Alien Isolation 

Its a great game for people, like me, who love to hunt down Xenomorphs or aliens with guns blazing all over the place. The game is highly optimized for PC and supports DirectX 11 with Tessellation, real-time Direct Compute radiosity, and shadows making it an ideal game to benchmark with settings at Ultra.

Batman Arkham Knight

Since the game is powered by Epic's Unreal Engine 3 and supports DX11 tessellation so playing this game on 1920x1080 resolution with all settings maxed out can be any modern system's 'worst nightmare'!
In this case I dared to set hardware acceleration physx to high and even anti-aliasing to GeForce TXAA high!

Battlefield 4

Based on the DICE's Frostbite Engine 3 this game not only taxes a CPU and GPU both by reproducing lush details on the screen but also utilizes the DX11 and DX11.1 features coupled with 64-bit binaries! Settings were at Ultra with antialiasing deferred at 2x MSAA and ambient occlusion enabled.

Fallout 4

Fallout 4 takes place in post-apocalyptic Boston in the year 2287, 210 years after a Nuclear war. Bethesda's Creation Engine drives the game's strong first- and third-person presentation. The game takes advantage of DirectX 11 and can be highly taxing on most of the PC hardware. At full HD resolution shadow and godrays quality was set to high along with everything else cracked to max.

Far Cry Primal

A game that takes the concept of going back in time a bit too far, set in pre-historic central Europe where man is still fighting the forces of nature to become the dominant species on Earth. Based on Ubisoft's latest Dunia Engine, the game takes advantage of DirectX 11 and is heavily taxing on high-end GPUs. We used Very High preset at 1920x1080 resolution since that's what is considered the sweet spot for this game.

Ashes of the Singularity

Developed by Oxide Games & running on the Nitrous Game Engine Ashes of the Singularity is a real-time strategy game set in the future where descendants of humans (called Post- Humans) and a powerful artificial intelligence (called the Substrate) fight a war for control of a resource known as Turinium.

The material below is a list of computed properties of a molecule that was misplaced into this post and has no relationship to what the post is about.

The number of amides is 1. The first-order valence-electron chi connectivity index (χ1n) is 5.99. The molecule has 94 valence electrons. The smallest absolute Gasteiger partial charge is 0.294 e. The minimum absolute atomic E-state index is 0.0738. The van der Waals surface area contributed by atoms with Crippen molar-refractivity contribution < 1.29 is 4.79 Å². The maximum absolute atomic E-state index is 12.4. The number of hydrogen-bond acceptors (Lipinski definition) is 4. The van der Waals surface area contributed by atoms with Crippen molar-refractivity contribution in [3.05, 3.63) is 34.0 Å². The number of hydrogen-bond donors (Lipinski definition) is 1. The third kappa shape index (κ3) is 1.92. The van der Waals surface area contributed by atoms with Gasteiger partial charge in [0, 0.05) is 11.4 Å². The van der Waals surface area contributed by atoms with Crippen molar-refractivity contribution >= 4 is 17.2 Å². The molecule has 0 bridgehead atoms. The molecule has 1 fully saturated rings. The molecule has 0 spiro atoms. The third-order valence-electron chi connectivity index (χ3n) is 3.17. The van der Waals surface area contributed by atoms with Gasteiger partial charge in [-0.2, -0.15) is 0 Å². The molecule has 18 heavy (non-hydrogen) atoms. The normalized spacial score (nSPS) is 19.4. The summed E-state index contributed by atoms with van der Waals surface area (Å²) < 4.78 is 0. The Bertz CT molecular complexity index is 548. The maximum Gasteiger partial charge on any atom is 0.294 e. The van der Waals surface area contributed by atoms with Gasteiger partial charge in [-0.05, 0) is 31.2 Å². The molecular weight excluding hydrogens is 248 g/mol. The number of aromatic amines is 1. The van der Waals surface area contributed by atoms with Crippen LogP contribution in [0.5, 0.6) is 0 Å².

We've used the in-built benchmarking tool and the result is shown in an average of all the graphical tests conducted over various locations and topographies of the game. DX12 API, Quality set to Extreme, 4xMSAA and everything else to high.

Hitman 2016

Agent 47 is back and in this sixth installation of the infamous Hitman series everything is notched up ranging from gameplay to graphic engine. The game uses an in-house game engine by IO Interactive called the Glacier game engine that is one of the first to leverage DirectX 12. The sole purpose of including this game in our benchmark today was to see how the GTX 1080 performs in DX12 mode.
Settings are at Ultra on full HD resolution.


Finally we've introduced this much awaited titled to our benchmarks! Developed by ID Software Doom or popularly written as DOOM is a reboot of the older Doom series. Its fast and scary with more than enough variety of guns that you can ever imagine or even use!
Its OpenGL and quality is set to Ultra.

Noise & Temperature 

The fans on the MSI GTX 1080 Gaming X don't spin till the card hits 60°C or more. We recorded the maximum temperature in Celsius that our card hit during extensive gaming & sound was measured in decibels from a distance of 3 feet. This was performed for both stock and overclocked speeds.

My Verdict

Its quite obvious that the GTX 1080 is a great card no doubt so this section won't be too long! Talking specifically of the MSI GTX 1080 Gaming X 8G, the card is all business and no nonsense. The card comes overclocked out of the box including the memory which is something that the MSI GTX 1070 Gaming X lacked in and this in turn gives it a massive performance boost in gaming and other tasks.
In terms of overclocking this might be the best card we've come across & tears through the competition at 358.7GB/s of raw bandwidth at an astonishingly low power consumption taking efficiency to a whole new level. I love how MSI kept the two fan cooler design intact and saved it from being a card of the size of a footlong sandwich!
But at around $700 this is a pricey piece of hardware even for a 1080 & might only attract people who want nothing but the best playing games on UHD screens with a single card that is still physically smaller but packs ground breaking horsepower.
I give it a 8/10